For most of the twentieth century, experimental scientists' narrow focus on selected model organisms stood in sharp contrast with the broad diversity of organisms studied by naturalists. For historians and scientists, research in collections such as those housed in museums came to be viewed as distinctive to the naturalist enterprise, in contrast to the experimentalist's focus on model organisms. This chapter argues that stating the opposition this way is too simplistic. It shows the crucial role that collections of live organisms have played in the development of the experimental life sciences. Looking specifically at the development of collections of bacteria, such as the American Type Culture Collection, to support research in microbiology, and the development of "stock" collections of mice, corn, flies and other organisms for research genetics, this chapter shows that they all relied on a specific moral economy, based on the open sharing of knowledge and organisms, and formalized in newsletters. In addition to stabilizing the natural world by providing an agreed- upon ontology for the collective production of knowledge, these collections stabilized the social world of research communities.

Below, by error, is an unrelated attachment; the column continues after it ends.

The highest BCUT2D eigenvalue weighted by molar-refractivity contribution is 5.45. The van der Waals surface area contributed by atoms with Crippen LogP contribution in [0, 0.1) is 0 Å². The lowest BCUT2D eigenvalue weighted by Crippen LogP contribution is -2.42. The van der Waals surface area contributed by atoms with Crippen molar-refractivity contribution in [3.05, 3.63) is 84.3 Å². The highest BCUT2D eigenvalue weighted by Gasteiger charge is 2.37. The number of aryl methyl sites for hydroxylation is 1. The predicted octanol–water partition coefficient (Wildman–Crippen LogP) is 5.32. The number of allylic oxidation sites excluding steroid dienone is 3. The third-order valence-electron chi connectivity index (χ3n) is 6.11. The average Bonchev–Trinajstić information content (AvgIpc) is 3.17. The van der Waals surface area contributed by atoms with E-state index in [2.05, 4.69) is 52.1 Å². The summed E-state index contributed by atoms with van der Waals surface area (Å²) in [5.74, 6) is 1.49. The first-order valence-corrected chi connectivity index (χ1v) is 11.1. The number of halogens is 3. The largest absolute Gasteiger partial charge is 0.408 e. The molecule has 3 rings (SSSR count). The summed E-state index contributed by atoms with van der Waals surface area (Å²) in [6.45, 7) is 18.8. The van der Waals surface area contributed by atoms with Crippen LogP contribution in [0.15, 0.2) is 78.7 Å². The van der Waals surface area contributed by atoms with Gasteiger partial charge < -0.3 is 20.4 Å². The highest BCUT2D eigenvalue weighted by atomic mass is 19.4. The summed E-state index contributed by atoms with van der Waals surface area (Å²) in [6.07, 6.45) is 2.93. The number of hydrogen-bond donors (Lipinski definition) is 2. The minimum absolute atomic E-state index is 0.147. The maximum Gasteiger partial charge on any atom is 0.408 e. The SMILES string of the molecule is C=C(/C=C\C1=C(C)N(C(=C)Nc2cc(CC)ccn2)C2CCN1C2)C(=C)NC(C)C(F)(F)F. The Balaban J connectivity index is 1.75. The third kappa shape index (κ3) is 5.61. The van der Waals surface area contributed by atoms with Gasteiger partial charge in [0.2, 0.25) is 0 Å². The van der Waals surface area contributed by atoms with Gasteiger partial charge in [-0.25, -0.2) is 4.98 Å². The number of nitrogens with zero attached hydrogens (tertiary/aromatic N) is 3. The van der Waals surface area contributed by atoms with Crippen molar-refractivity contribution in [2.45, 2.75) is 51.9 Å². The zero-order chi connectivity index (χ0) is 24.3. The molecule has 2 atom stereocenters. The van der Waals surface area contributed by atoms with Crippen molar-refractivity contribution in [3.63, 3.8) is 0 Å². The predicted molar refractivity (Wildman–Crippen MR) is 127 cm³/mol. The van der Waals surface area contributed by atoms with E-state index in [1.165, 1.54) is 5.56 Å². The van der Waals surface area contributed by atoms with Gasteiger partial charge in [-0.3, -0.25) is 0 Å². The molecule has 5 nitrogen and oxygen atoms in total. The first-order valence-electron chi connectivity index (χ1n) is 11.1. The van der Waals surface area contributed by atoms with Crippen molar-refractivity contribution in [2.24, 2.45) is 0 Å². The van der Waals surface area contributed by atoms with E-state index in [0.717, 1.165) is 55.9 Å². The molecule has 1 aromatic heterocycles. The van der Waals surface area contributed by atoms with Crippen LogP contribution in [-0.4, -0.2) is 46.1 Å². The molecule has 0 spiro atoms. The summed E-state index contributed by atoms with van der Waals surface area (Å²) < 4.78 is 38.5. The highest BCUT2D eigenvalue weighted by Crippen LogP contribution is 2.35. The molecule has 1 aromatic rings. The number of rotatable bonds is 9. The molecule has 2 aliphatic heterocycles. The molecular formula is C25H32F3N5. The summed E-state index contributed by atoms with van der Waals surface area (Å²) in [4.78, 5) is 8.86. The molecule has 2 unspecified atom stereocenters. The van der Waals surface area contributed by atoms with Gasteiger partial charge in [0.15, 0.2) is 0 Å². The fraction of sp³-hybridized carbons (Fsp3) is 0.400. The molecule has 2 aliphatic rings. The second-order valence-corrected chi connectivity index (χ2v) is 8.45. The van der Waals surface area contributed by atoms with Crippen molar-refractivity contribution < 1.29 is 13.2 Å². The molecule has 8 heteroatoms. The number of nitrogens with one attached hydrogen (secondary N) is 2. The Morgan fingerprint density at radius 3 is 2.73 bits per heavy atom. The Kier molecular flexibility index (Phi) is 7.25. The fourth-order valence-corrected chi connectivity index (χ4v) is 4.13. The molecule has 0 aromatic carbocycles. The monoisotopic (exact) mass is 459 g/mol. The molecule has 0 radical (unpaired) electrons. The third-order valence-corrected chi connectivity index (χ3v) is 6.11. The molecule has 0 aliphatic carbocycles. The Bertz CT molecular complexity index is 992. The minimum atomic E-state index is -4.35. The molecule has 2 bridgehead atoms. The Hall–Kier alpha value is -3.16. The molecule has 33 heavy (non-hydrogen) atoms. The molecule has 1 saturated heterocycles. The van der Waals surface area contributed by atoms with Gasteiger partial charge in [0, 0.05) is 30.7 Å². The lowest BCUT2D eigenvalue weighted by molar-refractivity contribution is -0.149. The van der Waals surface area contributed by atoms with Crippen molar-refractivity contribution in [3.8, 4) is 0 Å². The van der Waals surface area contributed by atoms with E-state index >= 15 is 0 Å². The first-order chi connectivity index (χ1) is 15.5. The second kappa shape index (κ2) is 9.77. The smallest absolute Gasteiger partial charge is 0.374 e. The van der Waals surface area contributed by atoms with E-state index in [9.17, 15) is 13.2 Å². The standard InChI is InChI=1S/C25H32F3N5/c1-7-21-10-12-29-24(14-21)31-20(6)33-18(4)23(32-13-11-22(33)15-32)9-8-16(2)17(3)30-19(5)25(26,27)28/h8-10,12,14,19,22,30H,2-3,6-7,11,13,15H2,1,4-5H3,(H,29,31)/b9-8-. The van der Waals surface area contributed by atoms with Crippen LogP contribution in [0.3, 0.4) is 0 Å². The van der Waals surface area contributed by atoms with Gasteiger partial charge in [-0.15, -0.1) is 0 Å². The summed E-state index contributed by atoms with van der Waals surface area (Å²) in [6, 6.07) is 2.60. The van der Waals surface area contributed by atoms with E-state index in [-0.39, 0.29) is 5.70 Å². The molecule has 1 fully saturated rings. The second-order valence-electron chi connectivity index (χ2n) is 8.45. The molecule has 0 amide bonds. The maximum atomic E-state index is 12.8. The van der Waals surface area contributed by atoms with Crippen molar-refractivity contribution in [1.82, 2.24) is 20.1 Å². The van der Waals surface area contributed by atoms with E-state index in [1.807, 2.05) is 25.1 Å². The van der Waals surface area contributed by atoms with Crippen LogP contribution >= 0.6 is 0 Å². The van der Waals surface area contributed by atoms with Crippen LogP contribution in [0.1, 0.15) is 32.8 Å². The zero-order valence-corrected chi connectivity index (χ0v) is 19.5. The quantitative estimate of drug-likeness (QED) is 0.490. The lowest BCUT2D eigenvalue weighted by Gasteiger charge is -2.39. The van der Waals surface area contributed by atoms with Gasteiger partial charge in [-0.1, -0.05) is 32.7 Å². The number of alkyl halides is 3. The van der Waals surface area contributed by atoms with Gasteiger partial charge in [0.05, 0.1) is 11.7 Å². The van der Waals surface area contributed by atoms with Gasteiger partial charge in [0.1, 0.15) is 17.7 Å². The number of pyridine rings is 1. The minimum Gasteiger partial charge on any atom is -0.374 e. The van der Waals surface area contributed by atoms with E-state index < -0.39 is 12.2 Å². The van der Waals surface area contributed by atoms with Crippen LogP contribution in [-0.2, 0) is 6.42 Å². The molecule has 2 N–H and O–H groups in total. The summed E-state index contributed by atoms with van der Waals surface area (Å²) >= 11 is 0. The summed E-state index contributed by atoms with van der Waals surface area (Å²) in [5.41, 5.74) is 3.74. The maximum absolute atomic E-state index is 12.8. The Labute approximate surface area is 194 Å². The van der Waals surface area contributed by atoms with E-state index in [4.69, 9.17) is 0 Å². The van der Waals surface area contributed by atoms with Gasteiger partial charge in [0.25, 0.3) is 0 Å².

Chicago Scholarship Online requires a subscription or purchase to access the full text of books within the service. Public users can however freely search the site and view the abstracts and keywords for each book and chapter.
If you think you should have access to this title, please contact your librarian.
To troubleshoot, please check our FAQs, and if you can't find the answer there, please contact us.